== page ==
Friday, 3 March 2017


Donald E. Meek


My aim in this paper is to consider a very small part of a very large theme. The presentation of aspects of the Christian faith in twentieth-century Gaelic prose is a subject worthy of much deeper study and reflection than can be attempted here.  For our purposes it suffices to note that, in the course of the century, Gaelic writers adopted a much more critical attitude towards the Protestant church in the Highlands than had been evident in the nineteenth century.  This was due partly to the loss of the church's authority in key domains.  It had been the primary vehicle of Gaelic publishing in the nineteenth century, but in the twentieth century, and particularly in the second half of that century, Gaelic publishing was diversified and largely secularised, thus allowing new voices to challenge older ones.   Voices within the church also became more critical of its role, as is evident in the writings of the Rev. Donald Lamont, the editor of the Gaelic Supplement of the Church of Scotland magazine, Life and Work, from 1907 to 1951.  Lamont's 'Cille Sgumain' sketches, which focused on an imaginary parish and its minister, the Rev. Neil MacFarlane, B.D., included letters allegedly sent to him by parishioners.  By using such devices, Lamont was able to create 'critical distance', and to produce mildly satirical accounts of parish events.[1]  Lamont stimulated other, non-clerical, writers, most notably Finlay J. MacDonald, whose hilarious story, 'Am Basàr' ('The Bazaar'), daringly took passing swipes at communions, conventions and other church meetings.  MacDonald's main character - a talkative lady called 'Seonag' - was a development of Lamont's 'Seònaid Eachainn'.[2] 


MacDonald's theme - rather out-of-touch Highland characters trying to come to terms with new trends in church life, such as the holding of a bazaar - is echoed in the concerns of several Gaelic short stories from the 1950s, which appears to have been a decade of particular significance in the development of this genre.  In what follows, I intend to restrict myself to a trinity of modern Scottish Gaelic short stories, and to concentrate on only one of these stories before discussing some wider aspects of the theme as reflected in two recent novels.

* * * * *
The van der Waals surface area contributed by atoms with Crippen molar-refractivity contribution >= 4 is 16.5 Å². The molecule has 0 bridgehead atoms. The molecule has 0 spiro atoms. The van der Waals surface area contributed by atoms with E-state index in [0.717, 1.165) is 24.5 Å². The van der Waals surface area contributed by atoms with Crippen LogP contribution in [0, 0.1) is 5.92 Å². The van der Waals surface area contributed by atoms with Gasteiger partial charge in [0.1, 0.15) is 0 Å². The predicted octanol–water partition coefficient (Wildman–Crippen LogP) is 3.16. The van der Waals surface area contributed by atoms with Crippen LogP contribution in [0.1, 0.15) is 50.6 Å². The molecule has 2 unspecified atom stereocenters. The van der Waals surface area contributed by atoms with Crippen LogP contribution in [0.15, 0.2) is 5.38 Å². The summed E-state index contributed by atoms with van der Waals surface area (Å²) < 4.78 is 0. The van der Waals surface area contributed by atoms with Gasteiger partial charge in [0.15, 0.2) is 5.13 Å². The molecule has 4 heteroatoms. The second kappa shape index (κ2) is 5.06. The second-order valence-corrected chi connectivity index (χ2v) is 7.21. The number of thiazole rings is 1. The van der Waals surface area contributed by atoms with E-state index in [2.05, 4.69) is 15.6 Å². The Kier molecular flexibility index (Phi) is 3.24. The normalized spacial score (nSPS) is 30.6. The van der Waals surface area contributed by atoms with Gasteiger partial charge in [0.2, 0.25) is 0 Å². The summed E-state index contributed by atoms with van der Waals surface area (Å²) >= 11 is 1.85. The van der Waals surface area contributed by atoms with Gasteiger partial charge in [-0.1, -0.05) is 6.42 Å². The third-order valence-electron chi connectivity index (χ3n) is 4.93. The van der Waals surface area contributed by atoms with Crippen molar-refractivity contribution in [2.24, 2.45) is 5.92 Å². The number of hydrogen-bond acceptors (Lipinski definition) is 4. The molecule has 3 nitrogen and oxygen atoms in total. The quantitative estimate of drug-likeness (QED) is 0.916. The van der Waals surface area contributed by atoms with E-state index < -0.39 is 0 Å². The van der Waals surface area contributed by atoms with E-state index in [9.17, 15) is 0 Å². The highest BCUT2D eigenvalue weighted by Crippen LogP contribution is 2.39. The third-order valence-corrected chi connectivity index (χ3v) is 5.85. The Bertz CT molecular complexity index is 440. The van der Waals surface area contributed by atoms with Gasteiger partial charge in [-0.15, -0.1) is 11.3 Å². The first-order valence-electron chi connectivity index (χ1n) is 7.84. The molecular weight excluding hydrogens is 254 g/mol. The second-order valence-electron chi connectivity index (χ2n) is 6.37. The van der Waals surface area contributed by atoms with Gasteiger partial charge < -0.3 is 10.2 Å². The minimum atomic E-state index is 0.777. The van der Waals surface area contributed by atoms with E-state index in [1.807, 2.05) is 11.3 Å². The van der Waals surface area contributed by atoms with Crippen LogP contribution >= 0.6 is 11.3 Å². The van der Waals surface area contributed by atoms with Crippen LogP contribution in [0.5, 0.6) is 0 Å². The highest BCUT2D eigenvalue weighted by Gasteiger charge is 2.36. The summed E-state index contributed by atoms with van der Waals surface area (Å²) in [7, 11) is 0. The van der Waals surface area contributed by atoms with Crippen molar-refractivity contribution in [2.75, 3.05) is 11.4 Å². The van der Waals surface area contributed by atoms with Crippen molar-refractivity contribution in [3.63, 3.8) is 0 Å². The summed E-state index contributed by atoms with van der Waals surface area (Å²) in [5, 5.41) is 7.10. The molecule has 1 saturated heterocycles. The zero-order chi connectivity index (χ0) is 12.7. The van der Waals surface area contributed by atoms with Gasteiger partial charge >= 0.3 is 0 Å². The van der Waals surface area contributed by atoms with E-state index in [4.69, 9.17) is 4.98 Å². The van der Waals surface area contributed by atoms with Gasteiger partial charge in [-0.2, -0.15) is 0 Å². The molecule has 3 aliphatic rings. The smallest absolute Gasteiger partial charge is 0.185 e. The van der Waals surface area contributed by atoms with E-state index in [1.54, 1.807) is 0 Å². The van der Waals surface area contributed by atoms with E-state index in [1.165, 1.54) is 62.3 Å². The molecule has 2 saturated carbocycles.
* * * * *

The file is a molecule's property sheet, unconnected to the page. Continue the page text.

Two of the three short stories are by well-known writers. The one is Derick Thomson's 'Bean a' Mhinisteir' ('The Minister's Wife'), first broadcast on radio in 1953, and the other is Finlay J. MacDonald's 'Air Beulaibh an t-Sluaigh' ('Before the Public'), first published in the Gaelic periodical Gairm in 1958.   Both short stories deal with aspects of Christianity in the Scottish Highlands, and particularly with the power and influence of the evangelical Protestant church.  Thomson's 'Bean a' Mhinisteir' concerns the most important family in the church's hierarchy, namely that in the manse, and explores the worldviews of the minister and his wife.  The wife is an incomer to the Gaelic community, with a love for, and interest in, the world of Nature, while her husband is the conventional Gaelic minister.  He conforms until he has a serious accident, and falls over a cliff in pursuit of his wife's dog.  During a brief period of recovery and prior to insanity, he temporarily appears to embrace his wife's perspectives.[3]


MacDonald's 'Air Beulaibh an t-Sluaigh' likewise focuses on the manse family, but specifically on the minister's daughter, Seonag.  She is very much aware of the pressures exerted by her privileged position.  She is expected to conform to the expectations of the community and of the manse family; but she becomes pregnant, and has to make some difficult decisions relative to these pressures.  Her friend and the father of her child is Pàdraig, a medical student. Pàdraig comes under the influence of her father's new-style American preaching, and, just before Seonag tells him her news, he informs her that he has made a far-reaching decision to abandon medicine and become a minister.[4]  Both stories share some common ground, since they explore the theme of community expectations and the individual's conformity, or non-conformity, while also introducing a very subtle interplay of deep human instincts and primordial pressures.